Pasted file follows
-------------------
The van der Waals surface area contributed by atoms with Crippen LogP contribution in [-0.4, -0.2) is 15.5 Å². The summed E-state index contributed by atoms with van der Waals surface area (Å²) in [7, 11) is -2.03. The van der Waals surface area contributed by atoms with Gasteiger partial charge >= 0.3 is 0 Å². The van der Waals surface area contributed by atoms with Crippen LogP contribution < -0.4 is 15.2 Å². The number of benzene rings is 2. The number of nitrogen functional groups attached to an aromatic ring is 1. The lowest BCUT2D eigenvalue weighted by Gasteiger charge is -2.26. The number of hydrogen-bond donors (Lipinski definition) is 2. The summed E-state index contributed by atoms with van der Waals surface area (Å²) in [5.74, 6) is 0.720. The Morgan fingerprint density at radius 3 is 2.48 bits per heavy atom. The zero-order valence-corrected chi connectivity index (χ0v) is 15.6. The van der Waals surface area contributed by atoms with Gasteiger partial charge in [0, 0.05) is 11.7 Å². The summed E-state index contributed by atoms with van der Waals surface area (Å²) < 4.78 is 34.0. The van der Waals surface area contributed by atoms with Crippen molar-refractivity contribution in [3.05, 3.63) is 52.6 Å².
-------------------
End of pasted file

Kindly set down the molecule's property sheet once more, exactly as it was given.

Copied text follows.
The van der Waals surface area contributed by atoms with Crippen LogP contribution in [-0.4, -0.2) is 15.5 Å². The summed E-state index contributed by atoms with van der Waals surface area (Å²) in [7, 11) is -2.03. The van der Waals surface area contributed by atoms with Gasteiger partial charge >= 0.3 is 0 Å². The van der Waals surface area contributed by atoms with Crippen LogP contribution < -0.4 is 15.2 Å². The number of benzene rings is 2. The number of nitrogen functional groups attached to an aromatic ring is 1. The lowest BCUT2D eigenvalue weighted by Gasteiger charge is -2.26. The number of hydrogen-bond donors (Lipinski definition) is 2. The summed E-state index contributed by atoms with van der Waals surface area (Å²) in [5.74, 6) is 0.720. The Morgan fingerprint density at radius 3 is 2.48 bits per heavy atom. The zero-order valence-corrected chi connectivity index (χ0v) is 15.6. The van der Waals surface area contributed by atoms with Gasteiger partial charge in [0, 0.05) is 11.7 Å². The summed E-state index contributed by atoms with van der Waals surface area (Å²) < 4.78 is 34.0. The van der Waals surface area contributed by atoms with Crippen molar-refractivity contribution in [3.05, 3.63) is 52.6 Å².